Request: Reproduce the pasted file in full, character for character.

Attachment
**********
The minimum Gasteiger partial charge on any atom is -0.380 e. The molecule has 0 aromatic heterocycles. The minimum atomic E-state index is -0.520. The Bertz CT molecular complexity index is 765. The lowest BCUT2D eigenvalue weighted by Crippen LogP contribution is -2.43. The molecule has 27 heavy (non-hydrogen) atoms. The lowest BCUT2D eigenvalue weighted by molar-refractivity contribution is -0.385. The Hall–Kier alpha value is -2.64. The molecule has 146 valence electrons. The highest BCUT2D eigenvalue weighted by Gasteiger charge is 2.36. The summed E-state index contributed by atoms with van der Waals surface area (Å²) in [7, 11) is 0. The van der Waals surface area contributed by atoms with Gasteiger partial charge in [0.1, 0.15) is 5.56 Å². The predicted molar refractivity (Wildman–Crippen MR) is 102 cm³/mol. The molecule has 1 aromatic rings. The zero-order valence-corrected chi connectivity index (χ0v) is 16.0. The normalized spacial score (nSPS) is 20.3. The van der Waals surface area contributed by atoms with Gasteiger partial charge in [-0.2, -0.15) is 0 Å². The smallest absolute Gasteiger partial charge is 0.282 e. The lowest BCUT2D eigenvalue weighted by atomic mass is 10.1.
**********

The minimum Gasteiger partial charge on any atom is -0.380 e. The molecule has 0 aromatic heterocycles. The minimum atomic E-state index is -0.520. The Bertz CT molecular complexity index is 765. The lowest BCUT2D eigenvalue weighted by Crippen LogP contribution is -2.43. The molecule has 27 heavy (non-hydrogen) atoms. The lowest BCUT2D eigenvalue weighted by molar-refractivity contribution is -0.385. The Hall–Kier alpha value is -2.64. The molecule has 146 valence electrons. The highest BCUT2D eigenvalue weighted by Gasteiger charge is 2.36. The summed E-state index contributed by atoms with van der Waals surface area (Å²) in [7, 11) is 0. The van der Waals surface area contributed by atoms with Gasteiger partial charge in [0.1, 0.15) is 5.56 Å². The predicted molar refractivity (Wildman–Crippen MR) is 102 cm³/mol. The molecule has 1 aromatic rings. The zero-order valence-corrected chi connectivity index (χ0v) is 16.0. The normalized spacial score (nSPS) is 20.3. The van der Waals surface area contributed by atoms with Gasteiger partial charge in [-0.2, -0.15) is 0 Å². The smallest absolute Gasteiger partial charge is 0.282 e. The lowest BCUT2D eigenvalue weighted by atomic mass is 10.1.